To echo a common phrase among economic and sociopolitical analysts, they live on the “rough edges of globalization.”
More than 200 million people are part of this global migration, according to John Brady, IMB vice president for global strategy. Some of them quickly find opportunities in the places they come to.
But many “are being left behind,” says Brady. “When I look at the unevenness of the benefits of globalization, I see a lot of the rough edges. And sometimes those rough edges are in pockets that are just a few feet away from the very smooth edges. We’ve got to find ways to get into those pockets just outside the wealthy core of the industrial world and the information world.”
First, these migrating millions want decent jobs. “But particularly in the populations that have vast numbers of young people, we see not only underemployment but just the sheer inability to be employed, so there’s a wasting away of human potential,” Brady reports. “They don’t have jobs; they don’t have hope; they don’t have education. They feel useless.”
Left on the edge of prosperity looking in, some turn to crime. Others turn to extremism if they fall under the influence of militant ideologies. Most struggle quietly with hopelessness and despair. That’s true for people who live close to opportunity but can’t quite grasp it — and for the masses who still live far from it.
“Pressure is building in many places over the world where there’s just this booming number of young people, and we’ve got to find a way to get to them with the gospel,” Brady stresses. “It’s not easy, but it’s essential. Utopia is not going to just appear out of the economic progress of the world. It’s not going to be an economic solution, though economics is important. It’s not going to be a political solution, though politics is important. It is going to be a kingdom of God solution.”
The practical ways to apply God’s solution globally are countless. But they always involve people reaching across barriers and differences in the love of Christ to make disciples.
“I see the nations, and I see His love for them,” says Brady. “I see His desire for those people in the highways and the byways and the hedgerows, all those people who are hidden away — the neglected, the least of these, the ones who are the most unlikely folks. He wants us to be obedient in passing what we’ve got to someone else. When the blessing goes to that person and through that person to the next person, it becomes unstoppable.”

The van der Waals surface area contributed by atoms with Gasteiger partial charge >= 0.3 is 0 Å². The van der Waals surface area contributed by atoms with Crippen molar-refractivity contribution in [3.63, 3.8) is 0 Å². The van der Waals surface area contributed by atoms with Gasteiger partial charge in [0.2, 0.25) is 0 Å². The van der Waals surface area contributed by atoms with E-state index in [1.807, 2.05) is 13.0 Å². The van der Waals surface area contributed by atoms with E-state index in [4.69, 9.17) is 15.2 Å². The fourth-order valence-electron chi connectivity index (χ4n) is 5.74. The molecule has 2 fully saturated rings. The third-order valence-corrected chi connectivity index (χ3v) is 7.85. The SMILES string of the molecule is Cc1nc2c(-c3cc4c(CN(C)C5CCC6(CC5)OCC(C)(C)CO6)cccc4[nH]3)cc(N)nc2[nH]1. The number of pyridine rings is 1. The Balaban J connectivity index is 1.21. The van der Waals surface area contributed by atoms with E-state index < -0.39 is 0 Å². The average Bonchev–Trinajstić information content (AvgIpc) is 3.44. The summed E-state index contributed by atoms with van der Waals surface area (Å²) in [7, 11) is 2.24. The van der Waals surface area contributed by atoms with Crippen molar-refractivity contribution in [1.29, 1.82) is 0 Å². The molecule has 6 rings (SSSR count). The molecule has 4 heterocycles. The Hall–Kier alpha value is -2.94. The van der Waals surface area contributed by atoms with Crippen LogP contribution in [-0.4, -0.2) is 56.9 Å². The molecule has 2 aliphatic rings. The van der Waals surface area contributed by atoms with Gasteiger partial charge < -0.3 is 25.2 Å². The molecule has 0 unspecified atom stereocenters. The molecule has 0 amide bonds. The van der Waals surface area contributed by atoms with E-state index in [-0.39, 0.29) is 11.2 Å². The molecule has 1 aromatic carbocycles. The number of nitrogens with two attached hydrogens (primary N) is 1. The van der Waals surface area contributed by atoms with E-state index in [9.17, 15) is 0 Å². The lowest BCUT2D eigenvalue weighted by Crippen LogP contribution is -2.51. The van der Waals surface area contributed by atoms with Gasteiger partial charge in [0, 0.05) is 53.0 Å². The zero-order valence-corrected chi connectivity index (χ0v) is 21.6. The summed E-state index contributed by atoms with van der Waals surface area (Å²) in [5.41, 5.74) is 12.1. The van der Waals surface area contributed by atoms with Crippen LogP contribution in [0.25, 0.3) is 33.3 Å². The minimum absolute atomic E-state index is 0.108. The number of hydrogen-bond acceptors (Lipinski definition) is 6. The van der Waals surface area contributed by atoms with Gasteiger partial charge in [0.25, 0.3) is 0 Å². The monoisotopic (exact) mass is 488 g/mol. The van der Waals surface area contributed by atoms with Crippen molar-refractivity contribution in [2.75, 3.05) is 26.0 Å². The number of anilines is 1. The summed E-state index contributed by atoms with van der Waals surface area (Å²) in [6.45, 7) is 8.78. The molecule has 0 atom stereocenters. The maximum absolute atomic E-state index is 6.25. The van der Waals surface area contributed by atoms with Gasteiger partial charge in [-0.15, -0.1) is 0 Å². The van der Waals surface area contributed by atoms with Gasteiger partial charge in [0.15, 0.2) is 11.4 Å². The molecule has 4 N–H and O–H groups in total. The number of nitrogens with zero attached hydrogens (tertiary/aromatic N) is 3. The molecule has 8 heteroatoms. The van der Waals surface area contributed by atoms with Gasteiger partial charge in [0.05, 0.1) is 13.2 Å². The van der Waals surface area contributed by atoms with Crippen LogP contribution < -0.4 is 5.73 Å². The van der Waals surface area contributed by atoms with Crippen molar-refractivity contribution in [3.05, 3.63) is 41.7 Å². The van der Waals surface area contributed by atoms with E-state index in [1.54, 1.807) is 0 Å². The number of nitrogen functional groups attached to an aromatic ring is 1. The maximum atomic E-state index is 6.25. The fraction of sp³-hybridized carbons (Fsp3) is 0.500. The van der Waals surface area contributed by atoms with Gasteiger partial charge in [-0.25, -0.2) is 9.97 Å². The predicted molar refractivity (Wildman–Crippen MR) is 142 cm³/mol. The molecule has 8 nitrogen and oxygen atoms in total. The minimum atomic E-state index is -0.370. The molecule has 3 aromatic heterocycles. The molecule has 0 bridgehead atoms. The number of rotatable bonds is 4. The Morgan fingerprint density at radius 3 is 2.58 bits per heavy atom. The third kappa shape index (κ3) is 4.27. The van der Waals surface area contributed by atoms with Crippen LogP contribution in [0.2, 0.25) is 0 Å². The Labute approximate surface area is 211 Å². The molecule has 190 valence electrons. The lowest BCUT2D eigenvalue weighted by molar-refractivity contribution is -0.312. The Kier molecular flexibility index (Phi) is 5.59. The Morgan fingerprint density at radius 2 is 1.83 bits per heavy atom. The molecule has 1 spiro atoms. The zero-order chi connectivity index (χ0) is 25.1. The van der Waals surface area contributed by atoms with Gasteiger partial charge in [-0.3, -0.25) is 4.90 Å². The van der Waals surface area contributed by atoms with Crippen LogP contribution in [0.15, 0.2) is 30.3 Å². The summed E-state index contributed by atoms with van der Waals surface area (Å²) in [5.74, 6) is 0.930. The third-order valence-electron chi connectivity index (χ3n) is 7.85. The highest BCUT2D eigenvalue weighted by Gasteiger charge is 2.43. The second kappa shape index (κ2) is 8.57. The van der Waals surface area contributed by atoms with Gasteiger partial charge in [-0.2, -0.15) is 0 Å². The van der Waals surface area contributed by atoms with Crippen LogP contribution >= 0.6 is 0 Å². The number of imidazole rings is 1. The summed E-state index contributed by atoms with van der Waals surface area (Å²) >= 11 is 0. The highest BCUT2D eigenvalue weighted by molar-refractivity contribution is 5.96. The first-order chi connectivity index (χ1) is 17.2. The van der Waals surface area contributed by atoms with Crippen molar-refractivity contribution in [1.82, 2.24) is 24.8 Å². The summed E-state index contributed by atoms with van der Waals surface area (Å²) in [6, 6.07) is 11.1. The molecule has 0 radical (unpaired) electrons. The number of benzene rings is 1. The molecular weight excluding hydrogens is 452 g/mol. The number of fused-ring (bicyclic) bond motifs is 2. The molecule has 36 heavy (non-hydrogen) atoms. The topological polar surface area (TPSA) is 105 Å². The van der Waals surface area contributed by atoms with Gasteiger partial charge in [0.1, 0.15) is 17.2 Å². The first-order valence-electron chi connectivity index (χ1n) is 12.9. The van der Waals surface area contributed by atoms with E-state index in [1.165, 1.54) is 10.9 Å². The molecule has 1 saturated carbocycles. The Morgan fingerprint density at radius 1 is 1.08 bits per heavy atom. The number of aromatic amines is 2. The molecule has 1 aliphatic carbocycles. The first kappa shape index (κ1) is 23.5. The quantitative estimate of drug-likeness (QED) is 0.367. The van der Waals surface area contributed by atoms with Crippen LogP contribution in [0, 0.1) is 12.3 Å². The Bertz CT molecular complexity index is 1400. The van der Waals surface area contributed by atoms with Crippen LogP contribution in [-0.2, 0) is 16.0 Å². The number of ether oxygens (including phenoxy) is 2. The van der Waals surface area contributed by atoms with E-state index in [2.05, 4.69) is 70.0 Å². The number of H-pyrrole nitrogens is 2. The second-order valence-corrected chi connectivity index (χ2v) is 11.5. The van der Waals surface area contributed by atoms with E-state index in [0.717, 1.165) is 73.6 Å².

Tuesday, January 13, 2015
The new year had barely begun when the usual round of bad news resumed: terror attacks, atrocities, massacres, war.
Some folks respond to the ugliness of world events by ignoring them. They try to create their own safe little world and pretend the big bad one doesn’t exist. Sooner or later, however, reality intrudes. Bills. Unexpected illness. Family problems. Job struggles. Life.
Even life’s pleasures become burdens if we depend on them for happiness. We create problems for ourselves by trying so hard to avoid problems. We can’t control our lives, but we never stop trying. It’s human nature, a manifestation of our need for security — and our endless temptation to usurp God’s role in decision-making.
Christians are as guilty as anyone of playing God, sometimes more so. With great fanfare, we dream up brilliant ministry plans and ask God to bless them. We consult our goals and action plans more often than we seek direction in Scripture. Doing something, anything, is easier than praying and waiting for God’s voice.
Our tendency, observes IMB President David Platt, “is to miss Christ in the middle of mission, to get so consumed in what we are doing for Him that we miss out on intimacy with Him.”